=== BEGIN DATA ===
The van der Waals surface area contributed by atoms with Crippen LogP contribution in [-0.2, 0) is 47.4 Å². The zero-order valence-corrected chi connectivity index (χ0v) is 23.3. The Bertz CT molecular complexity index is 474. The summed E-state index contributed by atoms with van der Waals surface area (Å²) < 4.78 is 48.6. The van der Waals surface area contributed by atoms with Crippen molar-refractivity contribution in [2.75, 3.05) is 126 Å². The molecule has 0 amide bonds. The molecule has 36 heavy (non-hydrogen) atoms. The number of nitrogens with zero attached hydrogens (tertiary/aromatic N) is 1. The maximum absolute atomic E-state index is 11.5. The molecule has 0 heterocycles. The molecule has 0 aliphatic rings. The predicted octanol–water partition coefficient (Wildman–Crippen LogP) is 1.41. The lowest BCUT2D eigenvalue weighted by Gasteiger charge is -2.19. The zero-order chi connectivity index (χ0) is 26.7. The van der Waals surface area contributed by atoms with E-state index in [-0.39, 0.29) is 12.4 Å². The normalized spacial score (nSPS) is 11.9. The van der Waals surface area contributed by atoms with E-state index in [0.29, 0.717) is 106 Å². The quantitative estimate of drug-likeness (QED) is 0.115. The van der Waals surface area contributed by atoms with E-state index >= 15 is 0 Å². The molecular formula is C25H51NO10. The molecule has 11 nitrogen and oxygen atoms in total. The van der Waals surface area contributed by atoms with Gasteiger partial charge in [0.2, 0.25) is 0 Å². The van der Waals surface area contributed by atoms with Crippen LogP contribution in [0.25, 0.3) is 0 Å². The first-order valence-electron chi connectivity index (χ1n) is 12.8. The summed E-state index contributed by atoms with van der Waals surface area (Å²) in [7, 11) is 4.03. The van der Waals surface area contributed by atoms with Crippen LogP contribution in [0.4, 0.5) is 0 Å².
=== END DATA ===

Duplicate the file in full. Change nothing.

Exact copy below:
The van der Waals surface area contributed by atoms with Crippen LogP contribution in [-0.2, 0) is 47.4 Å². The zero-order valence-corrected chi connectivity index (χ0v) is 23.3. The Bertz CT molecular complexity index is 474. The summed E-state index contributed by atoms with van der Waals surface area (Å²) < 4.78 is 48.6. The van der Waals surface area contributed by atoms with Crippen molar-refractivity contribution in [2.75, 3.05) is 126 Å². The molecule has 0 amide bonds. The molecule has 36 heavy (non-hydrogen) atoms. The number of nitrogens with zero attached hydrogens (tertiary/aromatic N) is 1. The maximum absolute atomic E-state index is 11.5. The molecule has 0 heterocycles. The molecule has 0 aliphatic rings. The predicted octanol–water partition coefficient (Wildman–Crippen LogP) is 1.41. The lowest BCUT2D eigenvalue weighted by Gasteiger charge is -2.19. The zero-order chi connectivity index (χ0) is 26.7. The van der Waals surface area contributed by atoms with E-state index in [-0.39, 0.29) is 12.4 Å². The normalized spacial score (nSPS) is 11.9. The van der Waals surface area contributed by atoms with E-state index in [0.29, 0.717) is 106 Å². The quantitative estimate of drug-likeness (QED) is 0.115. The van der Waals surface area contributed by atoms with E-state index >= 15 is 0 Å². The molecular formula is C25H51NO10. The molecule has 11 nitrogen and oxygen atoms in total. The van der Waals surface area contributed by atoms with Gasteiger partial charge in [0.2, 0.25) is 0 Å². The van der Waals surface area contributed by atoms with Crippen LogP contribution in [0.25, 0.3) is 0 Å². The first-order valence-electron chi connectivity index (χ1n) is 12.8. The summed E-state index contributed by atoms with van der Waals surface area (Å²) in [7, 11) is 4.03. The van der Waals surface area contributed by atoms with Crippen LogP contribution in [0.4, 0.5) is 0 Å².